and not used efficiently. This is true for the untouchables toiling in
the quarries and brickworks of modern India for example. The wages are
so low that it does not pay to modernise and use new machinery.
Similarly in the DDR, lower wages meant that it was rational for East
German firms to be more wasteful of labour than would be the case in the

If workers in Leipzig had been paid in labour tokens not Ost Marks, then
the situation would have been different. If for each hour they worked
they got 60 mins of tokens, then it would have provided an incentive to
Robotron to have been even more efficient in their use of labour than
Siemens. Of course in a system of labour tokens you would need to have
income tax, as Marx pointed out, but a tax on income, with tax rates
democratically voted on is quite different from paying for the state out
of company profits.

So in a differently organized system East German (and other) workers could have been better paid, a consequence of which would probably have been more democracy.

That doesn't answer my question of whether you think it is possible to have a system based on 'from each according to his abilities, to each according to his needs', that is one where there is in no relation between an individual's work and their consumption (which is not to say that there is no statistical relation).

Back in the 60s I used to have arguments with my dad about hippies: he used to say 'but if everyone just dropped out, everyone would starve', to which my response was 'lots of people don't want to live in squats or benders, and the ones who don't can easily support the ones who do'. I see I'm basically still just repeating the same thing...


It sounds like you believe it is simply not possible to have a society based on this principle, or that like the old Soviets, it is to be postponed to a distant non-time in the future when all people are

There was much of this moralism on the part of Che Guevara and Kruschov,
the new socialist man etc. My take on it is that distribution according
to need is quite different from distribution according to wants. Needs
are something that can be assessed objectively by people other than the
person in need.
An alcoholic may think that they 'need' another bottle of Gin, but that
does not mean that society will agree to provide it to them for free,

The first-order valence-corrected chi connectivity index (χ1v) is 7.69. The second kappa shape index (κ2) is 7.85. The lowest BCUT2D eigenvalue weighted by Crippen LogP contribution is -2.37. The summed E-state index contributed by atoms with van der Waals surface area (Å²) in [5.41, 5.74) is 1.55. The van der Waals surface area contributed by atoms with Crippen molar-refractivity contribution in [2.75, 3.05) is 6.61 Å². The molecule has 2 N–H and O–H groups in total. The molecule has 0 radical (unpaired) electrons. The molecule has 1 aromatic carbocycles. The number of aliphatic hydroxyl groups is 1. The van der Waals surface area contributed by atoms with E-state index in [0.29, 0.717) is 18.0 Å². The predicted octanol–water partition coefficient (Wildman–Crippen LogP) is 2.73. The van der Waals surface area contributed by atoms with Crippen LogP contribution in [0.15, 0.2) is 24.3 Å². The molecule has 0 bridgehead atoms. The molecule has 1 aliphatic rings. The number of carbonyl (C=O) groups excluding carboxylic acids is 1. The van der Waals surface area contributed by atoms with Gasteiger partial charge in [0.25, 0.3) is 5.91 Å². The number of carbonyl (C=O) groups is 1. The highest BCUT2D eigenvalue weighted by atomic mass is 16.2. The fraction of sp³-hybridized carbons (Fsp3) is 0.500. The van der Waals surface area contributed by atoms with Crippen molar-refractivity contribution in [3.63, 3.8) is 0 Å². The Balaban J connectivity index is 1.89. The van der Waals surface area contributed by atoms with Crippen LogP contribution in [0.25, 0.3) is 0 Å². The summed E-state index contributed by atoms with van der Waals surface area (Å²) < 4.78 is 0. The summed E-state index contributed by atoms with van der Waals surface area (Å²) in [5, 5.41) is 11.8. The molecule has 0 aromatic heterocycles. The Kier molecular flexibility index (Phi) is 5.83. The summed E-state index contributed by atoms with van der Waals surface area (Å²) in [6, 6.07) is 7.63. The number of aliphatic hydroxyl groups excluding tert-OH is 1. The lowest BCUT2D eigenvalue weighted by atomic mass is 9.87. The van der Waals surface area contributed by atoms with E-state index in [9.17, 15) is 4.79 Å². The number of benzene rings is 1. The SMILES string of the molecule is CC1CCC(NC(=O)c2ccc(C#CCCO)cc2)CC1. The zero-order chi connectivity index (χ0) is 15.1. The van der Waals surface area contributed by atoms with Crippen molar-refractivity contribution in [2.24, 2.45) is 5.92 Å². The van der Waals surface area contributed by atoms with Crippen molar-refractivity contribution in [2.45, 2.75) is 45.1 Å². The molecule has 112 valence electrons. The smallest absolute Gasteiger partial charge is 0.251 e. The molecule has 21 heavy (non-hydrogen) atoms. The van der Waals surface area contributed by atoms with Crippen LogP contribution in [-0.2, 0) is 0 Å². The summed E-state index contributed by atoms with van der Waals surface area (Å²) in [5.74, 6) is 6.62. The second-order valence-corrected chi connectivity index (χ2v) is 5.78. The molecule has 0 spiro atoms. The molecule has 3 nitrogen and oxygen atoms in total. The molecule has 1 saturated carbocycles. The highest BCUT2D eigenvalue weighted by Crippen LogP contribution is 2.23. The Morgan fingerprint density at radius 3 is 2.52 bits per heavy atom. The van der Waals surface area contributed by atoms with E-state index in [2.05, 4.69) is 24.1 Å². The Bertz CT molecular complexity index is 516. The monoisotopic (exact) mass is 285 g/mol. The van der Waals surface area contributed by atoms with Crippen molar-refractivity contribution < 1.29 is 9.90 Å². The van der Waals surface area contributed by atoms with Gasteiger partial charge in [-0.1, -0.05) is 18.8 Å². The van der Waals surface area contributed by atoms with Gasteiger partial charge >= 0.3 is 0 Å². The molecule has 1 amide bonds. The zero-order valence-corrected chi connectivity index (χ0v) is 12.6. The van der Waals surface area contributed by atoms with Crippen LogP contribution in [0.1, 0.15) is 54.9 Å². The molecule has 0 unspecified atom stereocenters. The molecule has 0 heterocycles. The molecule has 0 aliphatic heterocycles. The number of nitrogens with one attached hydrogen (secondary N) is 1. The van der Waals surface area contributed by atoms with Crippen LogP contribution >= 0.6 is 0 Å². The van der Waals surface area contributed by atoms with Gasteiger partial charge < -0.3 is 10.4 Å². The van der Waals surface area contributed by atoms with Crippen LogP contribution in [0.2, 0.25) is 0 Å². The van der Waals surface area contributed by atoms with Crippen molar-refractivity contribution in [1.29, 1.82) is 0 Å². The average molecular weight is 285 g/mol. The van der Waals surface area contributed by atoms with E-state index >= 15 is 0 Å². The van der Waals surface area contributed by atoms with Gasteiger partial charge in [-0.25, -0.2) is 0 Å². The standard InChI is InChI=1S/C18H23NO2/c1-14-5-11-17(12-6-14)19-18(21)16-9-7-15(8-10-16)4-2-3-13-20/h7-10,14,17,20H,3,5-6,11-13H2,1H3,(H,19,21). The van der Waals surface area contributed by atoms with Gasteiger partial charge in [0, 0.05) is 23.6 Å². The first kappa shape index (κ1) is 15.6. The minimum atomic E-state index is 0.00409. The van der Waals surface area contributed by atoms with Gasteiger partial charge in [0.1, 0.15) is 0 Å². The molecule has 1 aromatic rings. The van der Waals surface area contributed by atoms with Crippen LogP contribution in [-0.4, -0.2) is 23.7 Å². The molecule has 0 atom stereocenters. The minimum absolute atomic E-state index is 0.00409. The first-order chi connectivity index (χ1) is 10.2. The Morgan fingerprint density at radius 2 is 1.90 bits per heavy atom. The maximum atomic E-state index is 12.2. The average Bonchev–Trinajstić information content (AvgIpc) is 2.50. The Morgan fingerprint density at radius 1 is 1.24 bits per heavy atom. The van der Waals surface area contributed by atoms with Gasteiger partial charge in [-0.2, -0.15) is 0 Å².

and may not even agree that they should get it at all.

Who would the people be doing this 'objective assessment' of my needs if not a new set of rulers? If I want to have three children (with the resulting extra consumption) can they tell me 'no, you only need 2?'. If so - if they believe they can separate what I want from what I need 'objectively' - they are dictators, and if not, then they will not have actual control over distribution.

This kind of separation of 'need' and 'want' is only possible by sleight of hand: take current family, number of tvs per head, cars per family etc as given, and you can claim that this presupposed existing system shows what people objectively 'need', and anything else is just 'desire'. The British will then have lots of needs, and most of Africa mere desires.

The question of self-harm is rather separate from that of general consumption, and doesn't make a good basis for a general argument.

> Where distribution ad-libitum does become possible is with information.

'Become' is a bit of a weasel word. Become logically, or is becoming in time? Logically I don't think the status of information has ever changed. Politically, it's clearly changing hugely.

What is changing in time is the size of the information component in goods, mainly through the deliberate computerization of everything possible. A generic microprocessor is far cheaper than machine-specific clockwork, or analogue electronics, so that only the informational content/software distinguishes one system from another. So in that sense the possibility of ad-libitum distribution of goods is becoming greater.

<snipping long section>

You are right that ecological problems can not be solved by the
or maximisation of any single scalar quantity. The idea of minimising
labour input is to increase leisure and to achieve the best output for
the minimum effort.


- Suppose I want to achieve the best output for the maximum enjoyment of

my work, instead? (this would be the William Morris variant of Marxism)


Why are these conflicting goals? Would not the enjoyment of the brick
kiln workers of Kerala be improved by the introduction of modern plant
and machinery, which would also reduce labour input?

Yes, that is one possibility. I know nothing about brick kiln workers in Kerala, but I can imagine that for some rather abstract generic brick kiln workers there might be other possibilities, for example:

- they are from an area with a long history of working in brick (the area was once famous for magnificent moulded bas-reliefs made from thousands of individually different bricks), and before they were herded into the factory they used to admire the most skilled producers of these bas-reliefs. Now they are running the production they would like to increase this element of their work and decrease the level of mechanization